Revista Salud

ISSN electrónico 2011—7531
ISSN impreso 0120—5552
Vol. 34, N° 1, 2018
Fecha de recepción: 25 de junio de 2017
Fecha de aceptación: 12 de julio de 2017

artículo original/original article

Patient Satisfaction Surveys in Colombia:Scope for Improvement

Encuestas de Satisfacción del Paciente en Colombia:Una Oportunidad para Mejorar

Ana M. Arboleda Arango1, Dov Chernichovsky2, Alexo Esperato3

1 Ph.D. Assistant Professor, Marketing and International Business, Universidad Icesi,— 0002—7908—5611

2 Ph.D., Professor of Health Economics and Policy, Department of Health, Systems Administration, Ben Gurion University of the Negev.—0001—8023—6256

3 Ph.D, Consultor World Bank.

Correspondence: Ana Arboleda. Universidad Icesi, Cl 18 #122—135, Cali, Colombia. Telephone: +57—2—5552334, Fax: +57—2—5551441,

Fecha de recepción: 25 de junio de 2017
Fecha de aceptación: 12 de julio de 2017


Objetive: The study reviews whether the three major Colombian surveys meet the eight World Health Organization responsiveness criteria. The responsiveness framework is an internationally acknowledged standard that meets the challenge of evaluating patient satisfaction.

Method: After exploring patient evaluations practices that are internationally recognized, this study makes a comparative analysis of the Colombian surveys.

Results: Colombian surveys are concerned on evaluating patients' perception of quality. There are only few questions that have an equivalent assessment to the eight dimensions suggested by the World Health Organization.

Conclusion: By using this framework, the three major Colombian surveys, which deal with health and medical care, do not make accurate evaluation of patient satisfaction. This article suggests how to ameliorate the situation by taking advantage of Colombia's celebrated household survey infrastructure as well as its administrative requirements.

Key words: Health care surveys; Colombia; Quality management.


Objetivo: Este artículo espera ayudar con el reto de alinear las encuestas colombianas con las mejores prácticas internacionales.

Método: Se analiza si las tres principales encuestas colombianas cumplen los ocho criterios de receptividad planteados por la Organización Mundial de la Salud. Este es un estándar internacional que responde a la necesidad de evaluar la satisfacción del paciente.

Resultados: Las encuestas colombianas se centran en evaluar la percepción de calidad que tiene el paciente. Son escasas las preguntas equivalentes a las ocho dimensiones propuestas por la organización mundial de la salud.

Conclusiones: Las tres principales encuestas colombianas, que evalúan salud y atención médica, no hacen una medición adecuada. Este artículo sugiere que la situación se puede compensar tomando la ventaja que ofrece la infraestructura actual de encuesta a hogares, así como los requerimientos administrativos para estimar la satisfacción del paciente.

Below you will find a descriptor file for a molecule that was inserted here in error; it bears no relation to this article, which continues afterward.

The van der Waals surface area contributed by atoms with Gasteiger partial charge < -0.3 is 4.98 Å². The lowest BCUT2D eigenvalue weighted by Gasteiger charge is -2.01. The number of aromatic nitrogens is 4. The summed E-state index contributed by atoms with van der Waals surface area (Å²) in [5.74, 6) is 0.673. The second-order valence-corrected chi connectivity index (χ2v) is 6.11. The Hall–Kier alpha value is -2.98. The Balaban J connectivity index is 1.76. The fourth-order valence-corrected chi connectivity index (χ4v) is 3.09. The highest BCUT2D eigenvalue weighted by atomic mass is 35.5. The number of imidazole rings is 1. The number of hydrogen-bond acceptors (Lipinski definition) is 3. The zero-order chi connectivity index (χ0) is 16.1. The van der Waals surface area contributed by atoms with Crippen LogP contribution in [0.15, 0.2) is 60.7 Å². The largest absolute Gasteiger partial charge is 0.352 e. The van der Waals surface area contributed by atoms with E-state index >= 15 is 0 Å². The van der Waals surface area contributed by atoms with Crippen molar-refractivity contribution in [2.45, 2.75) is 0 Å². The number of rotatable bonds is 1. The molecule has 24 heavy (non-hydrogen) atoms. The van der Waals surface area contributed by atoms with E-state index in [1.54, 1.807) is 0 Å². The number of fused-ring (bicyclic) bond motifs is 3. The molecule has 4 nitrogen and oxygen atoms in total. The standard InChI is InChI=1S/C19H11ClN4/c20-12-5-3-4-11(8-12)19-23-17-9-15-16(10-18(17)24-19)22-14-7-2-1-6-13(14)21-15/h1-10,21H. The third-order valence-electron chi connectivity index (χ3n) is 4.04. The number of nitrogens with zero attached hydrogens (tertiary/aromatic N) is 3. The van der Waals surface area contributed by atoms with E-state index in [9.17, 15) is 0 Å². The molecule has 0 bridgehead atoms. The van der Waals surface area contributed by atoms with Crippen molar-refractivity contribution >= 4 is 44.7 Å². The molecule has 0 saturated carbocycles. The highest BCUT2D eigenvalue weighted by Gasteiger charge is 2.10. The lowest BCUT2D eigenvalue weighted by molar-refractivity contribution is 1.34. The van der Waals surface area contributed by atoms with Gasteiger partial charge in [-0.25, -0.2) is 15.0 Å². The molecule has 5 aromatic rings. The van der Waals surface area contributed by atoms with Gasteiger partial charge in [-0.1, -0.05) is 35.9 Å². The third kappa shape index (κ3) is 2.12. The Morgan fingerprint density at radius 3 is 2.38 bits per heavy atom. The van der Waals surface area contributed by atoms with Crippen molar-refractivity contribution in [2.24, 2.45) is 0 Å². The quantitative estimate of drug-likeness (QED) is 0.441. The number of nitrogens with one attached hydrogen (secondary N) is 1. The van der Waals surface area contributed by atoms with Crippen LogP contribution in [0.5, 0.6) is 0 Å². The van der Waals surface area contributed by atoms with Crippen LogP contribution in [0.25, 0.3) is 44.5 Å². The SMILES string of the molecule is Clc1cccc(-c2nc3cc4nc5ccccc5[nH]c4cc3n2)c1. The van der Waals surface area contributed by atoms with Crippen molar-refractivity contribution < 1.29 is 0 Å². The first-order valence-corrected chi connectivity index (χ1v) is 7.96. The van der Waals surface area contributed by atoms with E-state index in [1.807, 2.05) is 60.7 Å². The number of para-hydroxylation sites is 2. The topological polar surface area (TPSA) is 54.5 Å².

Palabras clave: Encuestas de atención en salud; Colombia; Gestión de Calidad.


Patients are increasingly managing their own care. Growth in levels of income and education, on the one hand, and developments in information technology, on the other, empower patients with knowledge and information. Moreover, growth in non—communicable chronic conditions, force the individual to assume greater responsibility for his health (1). As a result, patient satisfaction has become a major goal in the universal coverage or publicly supported healthcare system (2) and manuals (3).

Unsatisfied patients can opt out of the system, with adverse consequences for equity, efficiency, sustainability, and ultimately for the system's legitimacy (4). Indeed, many countries now collect patient satisfaction data regularly, and researchers evaluate the outcomes of health reforms in terms of patient satisfaction (5).

In Colombia, the Ministry of Health requires all provider institutions (Instituciones Prestadoras de Salud, IPS) to report satisfaction monthly (6). These surveys are however designed and conducted individually by each institution, and do not comply with a consistent framework. In addition, Colombia makes a national assessment of patient satisfaction through national surveys, including household surveys. Such situation leads to various consequences. First, the patient satisfaction measures used in the surveys are not necessarily comparable, as they may lack a common definition. Second, as institutional or administrative surveys are conceived for self—evaluation purposes, they may over—represent positive experiences or focus on what is important for the institution, not for the system. Third, it is unclear whether the Colombian patient satisfaction measurements across all surveys are aligned with best practices.